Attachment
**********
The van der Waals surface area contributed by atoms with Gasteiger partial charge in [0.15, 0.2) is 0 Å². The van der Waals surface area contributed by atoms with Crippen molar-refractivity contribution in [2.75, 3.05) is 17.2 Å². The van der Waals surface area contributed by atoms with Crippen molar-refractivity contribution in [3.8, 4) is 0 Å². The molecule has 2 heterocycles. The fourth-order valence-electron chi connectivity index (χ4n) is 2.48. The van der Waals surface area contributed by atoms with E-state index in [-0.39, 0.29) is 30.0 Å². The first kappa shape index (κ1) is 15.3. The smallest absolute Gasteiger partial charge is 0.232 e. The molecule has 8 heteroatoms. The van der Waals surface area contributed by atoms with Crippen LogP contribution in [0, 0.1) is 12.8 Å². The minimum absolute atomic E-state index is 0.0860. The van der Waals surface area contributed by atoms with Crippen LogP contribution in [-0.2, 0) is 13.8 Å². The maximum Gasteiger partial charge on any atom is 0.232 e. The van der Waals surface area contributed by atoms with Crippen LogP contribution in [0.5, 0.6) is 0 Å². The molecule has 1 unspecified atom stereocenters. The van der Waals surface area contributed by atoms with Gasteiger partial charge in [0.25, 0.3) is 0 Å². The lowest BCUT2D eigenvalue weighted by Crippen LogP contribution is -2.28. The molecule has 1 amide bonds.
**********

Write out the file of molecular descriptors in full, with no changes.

The van der Waals surface area contributed by atoms with Gasteiger partial charge in [0.15, 0.2) is 0 Å². The van der Waals surface area contributed by atoms with Crippen molar-refractivity contribution in [2.75, 3.05) is 17.2 Å². The van der Waals surface area contributed by atoms with Crippen molar-refractivity contribution in [3.8, 4) is 0 Å². The molecule has 2 heterocycles. The fourth-order valence-electron chi connectivity index (χ4n) is 2.48. The van der Waals surface area contributed by atoms with E-state index in [-0.39, 0.29) is 30.0 Å². The first kappa shape index (κ1) is 15.3. The smallest absolute Gasteiger partial charge is 0.232 e. The molecule has 8 heteroatoms. The van der Waals surface area contributed by atoms with Crippen LogP contribution in [0, 0.1) is 12.8 Å². The minimum absolute atomic E-state index is 0.0860. The van der Waals surface area contributed by atoms with Crippen LogP contribution in [-0.2, 0) is 13.8 Å². The maximum Gasteiger partial charge on any atom is 0.232 e. The van der Waals surface area contributed by atoms with Crippen LogP contribution in [0.5, 0.6) is 0 Å². The molecule has 1 unspecified atom stereocenters. The van der Waals surface area contributed by atoms with Gasteiger partial charge in [0.25, 0.3) is 0 Å². The lowest BCUT2D eigenvalue weighted by Crippen LogP contribution is -2.28. The molecule has 1 amide bonds.